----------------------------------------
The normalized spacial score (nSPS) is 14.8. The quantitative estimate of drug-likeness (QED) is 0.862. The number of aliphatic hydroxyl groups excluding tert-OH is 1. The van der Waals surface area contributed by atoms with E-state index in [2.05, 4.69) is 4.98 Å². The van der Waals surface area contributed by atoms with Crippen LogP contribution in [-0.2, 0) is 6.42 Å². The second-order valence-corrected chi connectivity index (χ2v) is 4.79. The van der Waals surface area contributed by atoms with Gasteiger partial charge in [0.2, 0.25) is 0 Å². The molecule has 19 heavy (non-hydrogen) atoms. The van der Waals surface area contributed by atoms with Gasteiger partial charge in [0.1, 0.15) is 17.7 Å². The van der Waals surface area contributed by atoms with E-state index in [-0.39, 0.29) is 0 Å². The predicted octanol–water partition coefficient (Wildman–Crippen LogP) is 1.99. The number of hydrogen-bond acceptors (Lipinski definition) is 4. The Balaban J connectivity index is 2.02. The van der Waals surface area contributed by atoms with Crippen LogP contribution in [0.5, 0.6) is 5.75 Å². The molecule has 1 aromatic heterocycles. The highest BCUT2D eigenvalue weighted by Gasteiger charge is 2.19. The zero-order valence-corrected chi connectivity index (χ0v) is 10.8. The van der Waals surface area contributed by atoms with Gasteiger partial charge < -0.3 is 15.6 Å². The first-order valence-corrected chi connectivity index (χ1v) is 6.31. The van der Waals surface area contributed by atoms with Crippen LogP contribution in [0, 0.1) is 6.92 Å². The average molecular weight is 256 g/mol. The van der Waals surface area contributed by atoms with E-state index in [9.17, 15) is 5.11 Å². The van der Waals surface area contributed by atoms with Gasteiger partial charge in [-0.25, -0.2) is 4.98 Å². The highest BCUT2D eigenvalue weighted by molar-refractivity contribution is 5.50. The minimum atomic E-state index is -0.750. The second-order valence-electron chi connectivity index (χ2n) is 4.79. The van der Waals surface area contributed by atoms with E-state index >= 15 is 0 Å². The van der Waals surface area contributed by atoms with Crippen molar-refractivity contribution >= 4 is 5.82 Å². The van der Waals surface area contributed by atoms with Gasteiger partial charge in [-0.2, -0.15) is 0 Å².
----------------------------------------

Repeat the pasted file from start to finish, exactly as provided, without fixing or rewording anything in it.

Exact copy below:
The normalized spacial score (nSPS) is 14.8. The quantitative estimate of drug-likeness (QED) is 0.862. The number of aliphatic hydroxyl groups excluding tert-OH is 1. The van der Waals surface area contributed by atoms with E-state index in [2.05, 4.69) is 4.98 Å². The van der Waals surface area contributed by atoms with Crippen LogP contribution in [-0.2, 0) is 6.42 Å². The second-order valence-corrected chi connectivity index (χ2v) is 4.79. The van der Waals surface area contributed by atoms with Gasteiger partial charge in [0.2, 0.25) is 0 Å². The molecule has 19 heavy (non-hydrogen) atoms. The van der Waals surface area contributed by atoms with Gasteiger partial charge in [0.1, 0.15) is 17.7 Å². The van der Waals surface area contributed by atoms with E-state index in [-0.39, 0.29) is 0 Å². The predicted octanol–water partition coefficient (Wildman–Crippen LogP) is 1.99. The number of hydrogen-bond acceptors (Lipinski definition) is 4. The Balaban J connectivity index is 2.02. The van der Waals surface area contributed by atoms with Crippen LogP contribution in [0.5, 0.6) is 5.75 Å². The molecule has 1 aromatic heterocycles. The highest BCUT2D eigenvalue weighted by Gasteiger charge is 2.19. The zero-order valence-corrected chi connectivity index (χ0v) is 10.8. The van der Waals surface area contributed by atoms with Gasteiger partial charge < -0.3 is 15.6 Å². The first-order valence-corrected chi connectivity index (χ1v) is 6.31. The van der Waals surface area contributed by atoms with Crippen LogP contribution in [0, 0.1) is 6.92 Å². The average molecular weight is 256 g/mol. The van der Waals surface area contributed by atoms with E-state index in [9.17, 15) is 5.11 Å². The van der Waals surface area contributed by atoms with Gasteiger partial charge in [-0.25, -0.2) is 4.98 Å². The highest BCUT2D eigenvalue weighted by molar-refractivity contribution is 5.50. The minimum atomic E-state index is -0.750. The second-order valence-electron chi connectivity index (χ2n) is 4.79. The van der Waals surface area contributed by atoms with E-state index >= 15 is 0 Å². The van der Waals surface area contributed by atoms with Crippen molar-refractivity contribution >= 4 is 5.82 Å². The van der Waals surface area contributed by atoms with Gasteiger partial charge in [-0.2, -0.15) is 0 Å².